SoFi Wants to Refinance Your Student Loans–but It’ll Take You Out for a Drink First

SoFi co-founder and VP of Community and Member Success Dan Macklin.
SoFi co-founder and VP of Community and Member Success Dan Macklin. Courtesy SoFi.

Dan Macklin co-founded SoFi, a startup that began by refinancing student loans and wants to “be the center of our members’ financial lives,” as Macklin put it. His official job title is VP of community and member success. SoFi’s product offerings have expanded to include other types of loans, as well as wealth management and insurance options. The company expects to issue a deposit-and-withdrawal product within 2017.

Perhaps unexpectedly, many of SoFi’s customers also opt to join the company’s full-fledged community. SoFi stands for Social Finance, and the company lives up to the “social” part of its name by offering everything from career workshops to a private Facebook group to dinners and happy hours. If Sallie Mae asked you out for a drink, would you say yes? Perhaps not, but SoFi has managed to cultivate that kind of draw.
–As told to Sonya Mann

We started the company back in 2011, because we saw that the finance industry wasn’t responding to new realities. We saw a new generation coming of age, with new financial needs. At the same time, new technologies were maturing. The fact that now people are carrying a computer around in their pocket — well, at SoFi, you can be approved for a mortgage within a couple of minutes, just using your phone. That kind of technology didn’t used to exist.

Younger, more nimble companies have been quicker to embrace mobile and online technologies. The incumbent players weren’t rising to that challenge, so we did. What we’ve built at SoFi over the past six years is based on speed, transparency, and alignment with our members’ interests. Like I said, we have an application process built for the 21st century, including the ability to apply online.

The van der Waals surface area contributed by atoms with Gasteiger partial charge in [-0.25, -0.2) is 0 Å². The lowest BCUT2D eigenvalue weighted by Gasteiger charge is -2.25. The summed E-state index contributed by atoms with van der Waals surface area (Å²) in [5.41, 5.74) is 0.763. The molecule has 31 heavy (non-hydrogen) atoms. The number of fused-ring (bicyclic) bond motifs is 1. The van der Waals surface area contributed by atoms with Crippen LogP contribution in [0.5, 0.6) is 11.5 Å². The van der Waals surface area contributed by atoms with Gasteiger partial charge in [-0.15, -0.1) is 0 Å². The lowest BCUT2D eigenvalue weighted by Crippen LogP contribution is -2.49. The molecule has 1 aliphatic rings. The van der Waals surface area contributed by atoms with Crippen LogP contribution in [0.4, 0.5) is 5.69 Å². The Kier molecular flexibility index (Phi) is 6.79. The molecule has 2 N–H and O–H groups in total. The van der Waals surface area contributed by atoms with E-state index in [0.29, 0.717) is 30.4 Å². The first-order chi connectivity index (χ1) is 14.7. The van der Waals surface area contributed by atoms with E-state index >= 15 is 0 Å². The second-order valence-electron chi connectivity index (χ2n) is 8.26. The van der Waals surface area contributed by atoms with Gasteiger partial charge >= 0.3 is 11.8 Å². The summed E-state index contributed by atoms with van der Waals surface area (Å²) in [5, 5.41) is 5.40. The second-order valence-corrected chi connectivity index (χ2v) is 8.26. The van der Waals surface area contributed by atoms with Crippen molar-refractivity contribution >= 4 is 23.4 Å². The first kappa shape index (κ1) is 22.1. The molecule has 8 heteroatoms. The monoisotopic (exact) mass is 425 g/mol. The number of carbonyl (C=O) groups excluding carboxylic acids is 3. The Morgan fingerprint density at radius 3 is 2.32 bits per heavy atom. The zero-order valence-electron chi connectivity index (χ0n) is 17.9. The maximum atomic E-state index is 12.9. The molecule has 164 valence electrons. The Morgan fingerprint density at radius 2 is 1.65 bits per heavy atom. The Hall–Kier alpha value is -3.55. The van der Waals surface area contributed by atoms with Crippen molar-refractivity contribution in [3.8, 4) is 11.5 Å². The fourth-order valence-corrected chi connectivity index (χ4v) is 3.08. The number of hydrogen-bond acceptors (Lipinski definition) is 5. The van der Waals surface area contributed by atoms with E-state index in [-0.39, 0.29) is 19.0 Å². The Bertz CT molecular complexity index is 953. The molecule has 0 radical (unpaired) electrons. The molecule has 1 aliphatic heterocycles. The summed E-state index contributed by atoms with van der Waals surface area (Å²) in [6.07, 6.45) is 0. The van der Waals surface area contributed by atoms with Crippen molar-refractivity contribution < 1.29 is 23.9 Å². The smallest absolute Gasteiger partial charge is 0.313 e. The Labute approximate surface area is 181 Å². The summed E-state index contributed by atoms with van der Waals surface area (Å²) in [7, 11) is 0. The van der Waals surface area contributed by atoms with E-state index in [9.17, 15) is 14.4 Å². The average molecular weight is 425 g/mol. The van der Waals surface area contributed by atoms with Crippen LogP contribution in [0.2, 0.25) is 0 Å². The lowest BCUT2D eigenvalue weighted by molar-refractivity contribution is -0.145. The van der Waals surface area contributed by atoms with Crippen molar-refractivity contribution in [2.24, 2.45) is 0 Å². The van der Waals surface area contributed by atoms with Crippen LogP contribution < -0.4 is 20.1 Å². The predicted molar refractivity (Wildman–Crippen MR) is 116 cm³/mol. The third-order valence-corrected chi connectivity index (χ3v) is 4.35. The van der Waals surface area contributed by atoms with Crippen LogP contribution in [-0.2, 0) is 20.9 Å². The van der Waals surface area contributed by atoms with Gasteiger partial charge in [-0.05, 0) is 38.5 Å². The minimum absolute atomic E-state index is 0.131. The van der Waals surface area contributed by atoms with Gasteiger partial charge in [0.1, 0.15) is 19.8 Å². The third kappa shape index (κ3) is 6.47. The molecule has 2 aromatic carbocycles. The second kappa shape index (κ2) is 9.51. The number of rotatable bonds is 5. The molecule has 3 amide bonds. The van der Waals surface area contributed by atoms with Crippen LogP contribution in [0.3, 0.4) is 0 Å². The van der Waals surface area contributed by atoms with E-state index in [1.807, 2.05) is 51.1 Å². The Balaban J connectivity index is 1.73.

But there’s more than that when it comes to being a different kind of financial-services company. We offer things like career support, and I don’t know that we have any competition there. For example, should you lose your job after taking out a loan with SoFi, we have a feature called unemployment protection. It allows you to defer your loan in increments of three months, to give you time to get back on your feet. When you lose your job, you’re in enough of a stressful situation as it is, trying to work out how to pay the bills and how to get another job. The last thing we want to do is add to that stress level. We want to help, and we do that by allowing you to defer your debt.

Also, perhaps more important, we offer proactive help to our members to find new jobs. Through our careers team, we can help you find new employment. That goes from basic things, like just looking at your rsum and helping you improve it, all the way through to salary-negotiation advice. We can even try to find an actual job for you through the SoFi network. So far, we’ve helped more than 200 people who were unemployed find jobs again.

The inspiration for this program goes back to why we started the company. We didn’t think the finance industry was really on the same side of the table as its customers. We want to stay alongside our members, not opposite them. And there are certain things that we can do for people, to help them, given our scale and expertise. Of course, it’s helpful to us as well. If someone owes us $100,000 in student loans and she loses her job, it’s in our interest as much as hers that she become reemployed. It’s something we think makes a lot of good common sense, but it’s also something that wasn’t being provided by the industry before we came along.

This type of service is not in the DNA of big banks. It’s not what they do, and I think it wouldn’t be authentic if they tried to do it. When I go around the country speaking to hundreds and thousands of SoFi members, meeting them at our get-togethers, I ask, “If your bank invited you to an event like this, would you go?” Most of them say no.

The difference comes from the way that SoFi has treated them, through their application experience, through their approval experience, as well as through the experience after they sign their loan. Members have a lot of good feeling toward the company, which is great. For that reason people are happy to come out and spend an evening with us.

There is an appetite out there for real relationships. The community stuff that we do, and the human face that we put on the company, is very important to many people. We’ve gotten great feedback since we started doing these events. By early April, we had already hosted 105 events in 28 cities, attended by close to 5,000 people. Over the course of this year, we’ll put on 400 events.